As Bordeaux gears up for the 2022 en primeur campaign, we are posting online for the first time some of our favorite pieces on the region, its producers, and their wines from past issues of The World of Fine Wine. Here we return to WFW63, published in June 2019, and Andrew Jefford’s description of an encounter with a bottle of Bordeaux’s “friendliest and most forgiving” great wine: Château Cheval Blanc.
It’s there on the Cassini map, surveyed in the mid-18th century: “le Cheval blanc,” lying between Conseillante and Dominique. A century earlier, a tenant farm called “au Cheval blanc” had been sold to a Bertrand de Gombaud for 1,400 francs. No one seems to know where the name came from, but it’s a sticky one. If you see a white horse grazing a field at dusk, you won’t forget it. In the English county of Berkshire, close to the village of Uffington, our bronze age ancestors cut a huge horse, 360ft (110m) long, into the white chalk around 3,000 years ago: graceful, slender, elegant, frozen into time on the hill yet running, running through every year since, and running still.
Since 2009, this 39ha (96-acre) St-Emilion property has been jointly owned by LVMH and Baron Albert Frère—and now his heirs, following the death in December 2018 of this Belgian industrialist and wine lover. LVMH likes the name, too. Its Argentinian wine is Cheval des Andes, and the Cheval Blanc name has been given to a small collection of LVMH hotels luxurious enough (in a world of seven-star ambitions, soaring atria, and presidential gilt) to be called maisons, or houses. The power of the world’s most alluring wine names is just dawning on brand specialists, and it may, with time, prove to be yet another way in which wine’s most fortunate might intensify their good luck.
In writing about Cheval Blanc, I’m an imposter. There are roughly 100,000 bottles of it produced every year, but I don’t own any of them. I’ve never cut the foil on a bottle of Cheval Blanc or poured it into a decanter; I cannot call myself a customer, have no familiar intimacy with the wine, and will not be checking into the Cheval Blanc Maison in Courchevel or at Randheli on the Maldives in the foreseeable future. I have, though, tasted and occasionally drunk the wine in the course of professional duties—and it’s generally love at first sip. It’s commonly acclaimed as one of Bordeaux’s ten greatest wines. Should I ever find myself in a moneyed state (I’ve left it a little late, admittedly), this will be the wine of the ten I will buy in the most lavish quantities. A case or two of most vintages should suffice.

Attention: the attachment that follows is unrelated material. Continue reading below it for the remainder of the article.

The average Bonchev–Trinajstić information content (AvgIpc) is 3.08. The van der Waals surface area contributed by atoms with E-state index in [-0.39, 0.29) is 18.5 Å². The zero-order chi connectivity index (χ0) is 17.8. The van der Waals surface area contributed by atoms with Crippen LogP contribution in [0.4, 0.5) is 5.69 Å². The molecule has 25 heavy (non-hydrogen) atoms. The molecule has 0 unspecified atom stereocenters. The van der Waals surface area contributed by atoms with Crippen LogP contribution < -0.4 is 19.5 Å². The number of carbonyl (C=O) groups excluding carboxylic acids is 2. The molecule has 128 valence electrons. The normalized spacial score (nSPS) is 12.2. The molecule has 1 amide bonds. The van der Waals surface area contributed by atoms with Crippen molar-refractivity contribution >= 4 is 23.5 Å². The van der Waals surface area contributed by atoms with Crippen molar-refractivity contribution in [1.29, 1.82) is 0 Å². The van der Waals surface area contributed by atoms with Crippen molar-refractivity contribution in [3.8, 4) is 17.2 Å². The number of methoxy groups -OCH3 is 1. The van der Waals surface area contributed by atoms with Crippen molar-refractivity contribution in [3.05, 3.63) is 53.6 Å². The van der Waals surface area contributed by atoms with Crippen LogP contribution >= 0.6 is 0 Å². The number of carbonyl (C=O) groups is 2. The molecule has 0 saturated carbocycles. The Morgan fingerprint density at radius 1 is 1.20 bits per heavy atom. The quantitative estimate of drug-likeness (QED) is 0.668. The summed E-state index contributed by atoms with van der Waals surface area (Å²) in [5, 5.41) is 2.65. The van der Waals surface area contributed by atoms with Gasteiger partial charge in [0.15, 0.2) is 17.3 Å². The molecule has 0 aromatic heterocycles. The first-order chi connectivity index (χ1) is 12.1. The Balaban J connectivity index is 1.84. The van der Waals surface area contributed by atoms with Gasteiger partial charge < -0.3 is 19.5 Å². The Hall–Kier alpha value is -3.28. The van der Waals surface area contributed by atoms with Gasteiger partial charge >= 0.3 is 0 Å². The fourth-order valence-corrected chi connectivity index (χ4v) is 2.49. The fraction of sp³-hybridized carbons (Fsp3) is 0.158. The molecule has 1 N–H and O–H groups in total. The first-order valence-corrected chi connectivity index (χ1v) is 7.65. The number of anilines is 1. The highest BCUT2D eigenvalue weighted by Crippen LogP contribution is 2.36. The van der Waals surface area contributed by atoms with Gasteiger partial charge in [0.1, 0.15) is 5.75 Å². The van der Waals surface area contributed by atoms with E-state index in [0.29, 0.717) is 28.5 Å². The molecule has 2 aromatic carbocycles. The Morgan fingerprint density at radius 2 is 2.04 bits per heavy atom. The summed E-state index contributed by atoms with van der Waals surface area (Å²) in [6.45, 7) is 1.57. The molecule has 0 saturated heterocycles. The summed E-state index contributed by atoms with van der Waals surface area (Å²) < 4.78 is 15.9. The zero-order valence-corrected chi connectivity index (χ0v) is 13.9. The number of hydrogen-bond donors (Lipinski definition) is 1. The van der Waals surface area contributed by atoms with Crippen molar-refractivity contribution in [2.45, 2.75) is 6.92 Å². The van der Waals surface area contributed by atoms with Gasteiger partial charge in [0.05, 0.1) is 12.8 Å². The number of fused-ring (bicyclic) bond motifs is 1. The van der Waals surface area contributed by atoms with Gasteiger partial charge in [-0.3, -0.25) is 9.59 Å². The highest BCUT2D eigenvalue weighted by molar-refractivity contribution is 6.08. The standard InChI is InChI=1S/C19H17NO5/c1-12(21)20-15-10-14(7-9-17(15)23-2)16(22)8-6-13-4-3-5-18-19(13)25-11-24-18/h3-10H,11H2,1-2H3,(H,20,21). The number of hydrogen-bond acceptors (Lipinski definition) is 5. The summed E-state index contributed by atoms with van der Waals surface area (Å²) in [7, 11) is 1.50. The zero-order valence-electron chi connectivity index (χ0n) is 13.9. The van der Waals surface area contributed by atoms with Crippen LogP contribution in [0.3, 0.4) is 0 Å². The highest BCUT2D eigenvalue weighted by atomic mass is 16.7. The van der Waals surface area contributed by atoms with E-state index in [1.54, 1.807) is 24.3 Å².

The three vintages I have tried most recently were 2006, 1998, and 2011— the latter appended to the top of this page, since 2011 is in general a muchunderrated vintage, and you can buy it for under $500/£400 a bottle: They’re almost giving it away. It’s a dark blackred, and its scents have moved away from the sweet-fruited poise of youth toward something a little more savory. The 1998 is freighted with truffle (I was lucky enough to drink a little of this 20-yearold in late summer last year), but in the younger wines it’s a more creamy affair, more sliced white mushroom. Cream itself, indeed, is a recurring motif in this gorgeous wine. On the palate, the fruits are more evident than in the wine’s aromas, fruits both red and black; there are generous if gossamer tannins; and the wine seems a little somber at first. Then, though, the warmth of your tongue gets to work on it, and the wine itself opens and smiles, and soon what was somber has become satisfying, and then gratifying. And then …
I thought I was here to taste, but I’ve mysteriously swallowed. Or did it just melt away of its own accord, like a kind of chiffon mist, into my mouth and throat? The stealthy softness of the disappearance suggests the latter. There is no great wine in Bordeaux that is more drinkable than Cheval Blanc; that is friendlier and less forbidding. It is wine that your stomach will love. Indeed, its accessibility is such that some underrate it, at least in youth, feeling that perhaps it needs to “do more”—but if you do what you do this well, then doing more would be superfluous. (Disposition, remember, not accumulation, is the source of greatness in wine.)
A distinct and enduring identity
There are a thousand and one reasons for all of this. The property lies in St-Emilion but on the marches of Pomerol, and it melds the different sensualities of each appellation: the grandeur and voice of the former, the visceral appeal of the latter. There are gravels and clays and sands, and different combinations thereof—divided up into 53 plots and fermented in 67 concrete vats of 14 different sizes, leaving the winemakers with a kind of aromatic gamelan on which to play their music. There is Cabernet Franc and Merlot in equal measure (plus a pinch of Cabernet Sauvignon), but the Cabernet Franc tends to be planted on the clay and the Merlot on the gravel, whereas normally hereabouts it’s the other way around. There’s a big seaside sky overhead. And nothing much has changed since the 19th century (a dramatic contrast to the Médoc first growths); the property is the same size, the varieties maintain the same balance. The new vines all come from massal selection of the old vines. Cheval Blanc is fermented with a selected strain of its own wild yeasts; no press wine is ever included.
“We don’t care about quality,” says technical director Pierre-Olivier Clouet, with smiling provocation. “All that interests us is typicity.” And that, I suppose, is how the graceful and elegant Cheval Blanc keeps running, running through every year, and running still.